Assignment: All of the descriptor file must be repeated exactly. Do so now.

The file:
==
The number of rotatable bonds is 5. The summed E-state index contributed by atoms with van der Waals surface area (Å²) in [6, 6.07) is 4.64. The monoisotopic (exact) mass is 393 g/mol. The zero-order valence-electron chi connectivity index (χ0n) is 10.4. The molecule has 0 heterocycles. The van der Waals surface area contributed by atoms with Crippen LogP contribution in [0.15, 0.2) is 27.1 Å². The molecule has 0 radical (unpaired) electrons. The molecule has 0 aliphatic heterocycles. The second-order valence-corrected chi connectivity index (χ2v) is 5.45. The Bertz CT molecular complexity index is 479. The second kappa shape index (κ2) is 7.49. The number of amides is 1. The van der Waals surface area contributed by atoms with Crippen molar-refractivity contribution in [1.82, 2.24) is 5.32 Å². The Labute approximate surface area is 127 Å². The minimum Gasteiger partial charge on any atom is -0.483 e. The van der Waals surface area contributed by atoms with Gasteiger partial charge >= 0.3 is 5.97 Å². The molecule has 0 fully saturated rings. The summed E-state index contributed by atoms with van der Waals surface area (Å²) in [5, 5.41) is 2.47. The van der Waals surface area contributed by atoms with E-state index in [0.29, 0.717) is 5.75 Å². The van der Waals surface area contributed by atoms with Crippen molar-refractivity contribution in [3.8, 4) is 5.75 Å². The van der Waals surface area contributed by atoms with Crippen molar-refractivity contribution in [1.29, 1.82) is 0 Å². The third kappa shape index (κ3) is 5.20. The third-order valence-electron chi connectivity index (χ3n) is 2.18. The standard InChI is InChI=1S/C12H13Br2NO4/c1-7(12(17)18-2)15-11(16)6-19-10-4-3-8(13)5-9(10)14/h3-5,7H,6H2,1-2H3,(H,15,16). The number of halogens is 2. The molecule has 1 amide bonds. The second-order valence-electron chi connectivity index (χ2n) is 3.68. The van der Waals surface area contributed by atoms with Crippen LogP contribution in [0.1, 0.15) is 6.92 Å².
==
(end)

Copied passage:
The number of rotatable bonds is 5. The summed E-state index contributed by atoms with van der Waals surface area (Å²) in [6, 6.07) is 4.64. The monoisotopic (exact) mass is 393 g/mol. The zero-order valence-electron chi connectivity index (χ0n) is 10.4. The molecule has 0 heterocycles. The van der Waals surface area contributed by atoms with Crippen LogP contribution in [0.15, 0.2) is 27.1 Å². The molecule has 0 radical (unpaired) electrons. The molecule has 0 aliphatic heterocycles. The second-order valence-corrected chi connectivity index (χ2v) is 5.45. The Bertz CT molecular complexity index is 479. The second kappa shape index (κ2) is 7.49. The number of amides is 1. The van der Waals surface area contributed by atoms with Crippen molar-refractivity contribution in [1.82, 2.24) is 5.32 Å². The Labute approximate surface area is 127 Å². The minimum Gasteiger partial charge on any atom is -0.483 e. The van der Waals surface area contributed by atoms with Gasteiger partial charge >= 0.3 is 5.97 Å². The molecule has 0 fully saturated rings. The summed E-state index contributed by atoms with van der Waals surface area (Å²) in [5, 5.41) is 2.47. The van der Waals surface area contributed by atoms with E-state index in [0.29, 0.717) is 5.75 Å². The van der Waals surface area contributed by atoms with Crippen molar-refractivity contribution in [3.8, 4) is 5.75 Å². The van der Waals surface area contributed by atoms with Crippen molar-refractivity contribution in [1.29, 1.82) is 0 Å². The third kappa shape index (κ3) is 5.20. The third-order valence-electron chi connectivity index (χ3n) is 2.18. The standard InChI is InChI=1S/C12H13Br2NO4/c1-7(12(17)18-2)15-11(16)6-19-10-4-3-8(13)5-9(10)14/h3-5,7H,6H2,1-2H3,(H,15,16). The number of halogens is 2. The molecule has 1 amide bonds. The second-order valence-electron chi connectivity index (χ2n) is 3.68. The van der Waals surface area contributed by atoms with Crippen LogP contribution in [0.1, 0.15) is 6.92 Å².